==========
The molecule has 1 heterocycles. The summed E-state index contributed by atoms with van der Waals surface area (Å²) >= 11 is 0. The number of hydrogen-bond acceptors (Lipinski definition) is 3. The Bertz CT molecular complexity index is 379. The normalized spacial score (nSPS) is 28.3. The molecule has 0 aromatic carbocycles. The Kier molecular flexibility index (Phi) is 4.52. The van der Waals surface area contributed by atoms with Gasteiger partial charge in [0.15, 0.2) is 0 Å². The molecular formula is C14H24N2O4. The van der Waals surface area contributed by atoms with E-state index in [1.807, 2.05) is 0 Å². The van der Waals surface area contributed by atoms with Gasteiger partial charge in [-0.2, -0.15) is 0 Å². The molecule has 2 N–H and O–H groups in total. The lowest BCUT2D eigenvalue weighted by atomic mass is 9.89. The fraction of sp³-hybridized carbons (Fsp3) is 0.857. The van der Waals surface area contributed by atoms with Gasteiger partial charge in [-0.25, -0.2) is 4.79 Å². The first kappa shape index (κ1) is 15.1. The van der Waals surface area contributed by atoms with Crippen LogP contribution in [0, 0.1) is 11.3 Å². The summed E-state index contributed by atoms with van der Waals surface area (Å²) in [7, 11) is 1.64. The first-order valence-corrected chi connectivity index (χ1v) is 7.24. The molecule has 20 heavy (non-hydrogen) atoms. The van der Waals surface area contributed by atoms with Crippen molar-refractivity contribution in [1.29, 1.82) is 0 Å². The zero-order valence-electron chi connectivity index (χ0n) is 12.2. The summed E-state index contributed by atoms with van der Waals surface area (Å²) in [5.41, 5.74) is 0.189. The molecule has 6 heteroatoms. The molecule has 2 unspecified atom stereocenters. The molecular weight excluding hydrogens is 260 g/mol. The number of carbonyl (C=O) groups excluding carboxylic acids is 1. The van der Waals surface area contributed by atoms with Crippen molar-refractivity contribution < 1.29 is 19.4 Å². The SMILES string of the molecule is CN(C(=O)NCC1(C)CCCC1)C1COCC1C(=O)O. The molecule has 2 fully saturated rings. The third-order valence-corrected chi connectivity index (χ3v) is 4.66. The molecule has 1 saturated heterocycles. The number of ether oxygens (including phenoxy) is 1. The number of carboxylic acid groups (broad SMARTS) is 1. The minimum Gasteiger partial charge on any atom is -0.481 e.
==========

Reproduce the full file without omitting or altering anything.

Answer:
The molecule has 1 heterocycles. The summed E-state index contributed by atoms with van der Waals surface area (Å²) >= 11 is 0. The number of hydrogen-bond acceptors (Lipinski definition) is 3. The Bertz CT molecular complexity index is 379. The normalized spacial score (nSPS) is 28.3. The molecule has 0 aromatic carbocycles. The Kier molecular flexibility index (Phi) is 4.52. The van der Waals surface area contributed by atoms with Gasteiger partial charge in [0.15, 0.2) is 0 Å². The molecular formula is C14H24N2O4. The van der Waals surface area contributed by atoms with E-state index in [1.807, 2.05) is 0 Å². The van der Waals surface area contributed by atoms with Gasteiger partial charge in [-0.2, -0.15) is 0 Å². The molecule has 2 N–H and O–H groups in total. The lowest BCUT2D eigenvalue weighted by atomic mass is 9.89. The fraction of sp³-hybridized carbons (Fsp3) is 0.857. The van der Waals surface area contributed by atoms with Gasteiger partial charge in [-0.25, -0.2) is 4.79 Å². The first kappa shape index (κ1) is 15.1. The van der Waals surface area contributed by atoms with Crippen LogP contribution in [0, 0.1) is 11.3 Å². The summed E-state index contributed by atoms with van der Waals surface area (Å²) in [7, 11) is 1.64. The first-order valence-corrected chi connectivity index (χ1v) is 7.24. The molecule has 20 heavy (non-hydrogen) atoms. The van der Waals surface area contributed by atoms with Crippen molar-refractivity contribution in [1.29, 1.82) is 0 Å². The zero-order valence-electron chi connectivity index (χ0n) is 12.2. The summed E-state index contributed by atoms with van der Waals surface area (Å²) in [5.41, 5.74) is 0.189. The molecule has 6 heteroatoms. The molecule has 2 unspecified atom stereocenters. The molecular weight excluding hydrogens is 260 g/mol. The number of carbonyl (C=O) groups excluding carboxylic acids is 1. The van der Waals surface area contributed by atoms with Crippen molar-refractivity contribution < 1.29 is 19.4 Å². The SMILES string of the molecule is CN(C(=O)NCC1(C)CCCC1)C1COCC1C(=O)O. The molecule has 2 fully saturated rings. The third-order valence-corrected chi connectivity index (χ3v) is 4.66. The molecule has 1 saturated heterocycles. The number of ether oxygens (including phenoxy) is 1. The number of carboxylic acid groups (broad SMARTS) is 1. The minimum Gasteiger partial charge on any atom is -0.481 e.